To cleanse the palate, here’s the clip that has Beltway media typing with one hand today. This is, more or less, the standard Obama comedy M.O. (the White House Correspondents Dinner is a notable exception): In exchange for a platform to pitch something to the type of young voter who wouldn’t otherwise watch a presidential speech, he agrees to play straight man to a comedian for a segment or two. He did it for Jimmy Fallon in the “slow jam the news” segment during the 2012 campaign; he did it in March with Zach Galifianakis to sell ObamaCare to twentysomethings during the home stretch of open enrollment; now here he is taking over Colbert’s show for a few minutes, with most of the jokes provided by the captions next to him, to give those same twentysomethings a heads up that enrollment for the new year is underway. (The gag about him aging did make me laugh. Obama usually allows a little self-deprecation for these things, which is smart.)

I don’t have numbers in front of me but he seems to be doing more of these stunts as he slips further into lame-duckery, from semi-retirement towards real retirement. Not only did he do the Galifianakis skit earlier this year, he was supposed to show up for a “special” segment on Jimmy Kimmel’s show this summer. That ended up being canceled at the last minute after Putin made his move on Ukraine and ISIS made its move on Iraq and the White House decided that O’s summer o’ fun — golfing, beers and pool with Hickenlooper in Denver, a little partying up at Martha’s Vineyard — probably shouldn’t include more funsies in such a visible format. Luckily, with anti-police protests happening nationwide, an unprecedented executive power grab on immigration being implemented, and another American hostage murdered by jihadis just this past week, our nation has settled back into a lull where late-night hijinx with Colbert don’t seem so tone-deaf.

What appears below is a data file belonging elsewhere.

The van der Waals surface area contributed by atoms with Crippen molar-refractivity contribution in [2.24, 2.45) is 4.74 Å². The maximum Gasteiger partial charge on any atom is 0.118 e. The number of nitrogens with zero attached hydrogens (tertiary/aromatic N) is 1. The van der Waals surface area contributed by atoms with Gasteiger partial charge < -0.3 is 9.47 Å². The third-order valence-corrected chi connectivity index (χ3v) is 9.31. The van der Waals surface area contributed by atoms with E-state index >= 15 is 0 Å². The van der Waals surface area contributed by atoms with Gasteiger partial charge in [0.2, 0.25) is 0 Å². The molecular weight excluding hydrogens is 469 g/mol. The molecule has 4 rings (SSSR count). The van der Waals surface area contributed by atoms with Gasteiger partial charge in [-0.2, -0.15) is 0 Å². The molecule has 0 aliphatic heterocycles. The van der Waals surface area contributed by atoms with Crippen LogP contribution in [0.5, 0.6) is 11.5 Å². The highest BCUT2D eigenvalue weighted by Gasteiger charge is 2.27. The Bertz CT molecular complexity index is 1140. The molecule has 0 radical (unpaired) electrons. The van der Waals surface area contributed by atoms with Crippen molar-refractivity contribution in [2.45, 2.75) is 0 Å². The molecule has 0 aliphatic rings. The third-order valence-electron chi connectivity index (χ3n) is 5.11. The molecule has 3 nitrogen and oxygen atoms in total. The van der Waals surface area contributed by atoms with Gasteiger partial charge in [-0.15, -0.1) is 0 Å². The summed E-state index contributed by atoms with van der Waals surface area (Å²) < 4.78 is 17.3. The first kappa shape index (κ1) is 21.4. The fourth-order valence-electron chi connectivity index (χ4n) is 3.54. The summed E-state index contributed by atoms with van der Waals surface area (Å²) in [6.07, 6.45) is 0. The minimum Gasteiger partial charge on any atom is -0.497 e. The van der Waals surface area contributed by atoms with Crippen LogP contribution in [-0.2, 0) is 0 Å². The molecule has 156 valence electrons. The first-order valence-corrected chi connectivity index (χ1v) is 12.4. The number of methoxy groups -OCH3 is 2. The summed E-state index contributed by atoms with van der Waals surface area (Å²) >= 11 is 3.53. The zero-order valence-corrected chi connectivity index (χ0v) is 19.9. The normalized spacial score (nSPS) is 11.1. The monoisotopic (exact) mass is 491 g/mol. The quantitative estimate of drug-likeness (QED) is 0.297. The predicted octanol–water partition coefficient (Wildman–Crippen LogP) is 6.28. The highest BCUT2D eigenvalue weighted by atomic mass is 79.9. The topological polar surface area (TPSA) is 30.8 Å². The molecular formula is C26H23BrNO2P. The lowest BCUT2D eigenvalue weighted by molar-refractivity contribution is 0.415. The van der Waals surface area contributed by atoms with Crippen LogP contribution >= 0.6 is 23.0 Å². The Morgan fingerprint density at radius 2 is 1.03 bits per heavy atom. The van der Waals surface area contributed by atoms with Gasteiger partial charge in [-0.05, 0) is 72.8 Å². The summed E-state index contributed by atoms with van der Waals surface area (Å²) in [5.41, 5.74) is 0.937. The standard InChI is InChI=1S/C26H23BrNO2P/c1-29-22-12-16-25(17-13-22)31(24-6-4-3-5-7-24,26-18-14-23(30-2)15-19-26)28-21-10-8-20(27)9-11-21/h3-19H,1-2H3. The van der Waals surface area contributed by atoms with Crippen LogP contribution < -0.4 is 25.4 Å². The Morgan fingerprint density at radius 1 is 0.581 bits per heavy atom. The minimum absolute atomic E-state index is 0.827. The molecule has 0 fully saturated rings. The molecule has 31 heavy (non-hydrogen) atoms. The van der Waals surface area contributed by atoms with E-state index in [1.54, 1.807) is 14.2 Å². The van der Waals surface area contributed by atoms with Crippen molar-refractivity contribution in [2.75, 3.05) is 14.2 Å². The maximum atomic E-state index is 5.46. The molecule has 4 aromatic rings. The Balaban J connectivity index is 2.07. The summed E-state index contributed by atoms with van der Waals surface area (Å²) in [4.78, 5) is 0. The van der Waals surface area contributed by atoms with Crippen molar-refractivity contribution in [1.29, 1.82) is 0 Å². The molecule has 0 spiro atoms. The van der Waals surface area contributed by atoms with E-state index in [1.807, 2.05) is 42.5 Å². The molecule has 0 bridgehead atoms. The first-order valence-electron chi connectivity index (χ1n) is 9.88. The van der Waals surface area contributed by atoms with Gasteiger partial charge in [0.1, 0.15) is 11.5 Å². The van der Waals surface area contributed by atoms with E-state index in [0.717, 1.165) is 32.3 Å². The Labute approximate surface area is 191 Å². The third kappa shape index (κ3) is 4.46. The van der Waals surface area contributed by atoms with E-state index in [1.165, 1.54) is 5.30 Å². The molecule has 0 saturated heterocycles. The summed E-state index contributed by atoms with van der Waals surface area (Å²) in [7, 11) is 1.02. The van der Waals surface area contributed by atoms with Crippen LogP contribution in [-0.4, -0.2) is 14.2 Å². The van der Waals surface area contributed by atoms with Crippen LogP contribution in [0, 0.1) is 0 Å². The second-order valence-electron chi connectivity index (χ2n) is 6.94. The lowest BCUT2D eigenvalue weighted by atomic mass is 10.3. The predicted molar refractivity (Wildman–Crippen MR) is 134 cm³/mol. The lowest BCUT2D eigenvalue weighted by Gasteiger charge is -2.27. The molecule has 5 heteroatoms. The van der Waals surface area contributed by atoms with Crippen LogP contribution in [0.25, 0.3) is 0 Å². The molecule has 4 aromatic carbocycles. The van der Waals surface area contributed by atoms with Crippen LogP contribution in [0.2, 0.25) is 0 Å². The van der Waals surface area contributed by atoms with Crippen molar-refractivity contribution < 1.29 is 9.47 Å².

Nice job by the irreverent Stephen Colbert and his writing staff, incidentally, in turning over a large chunk of their satire show for a political commercial by the most powerful man on the planet. Exit question via Sean Davis: “At what point did being the court jester become an honorable, enviable position?”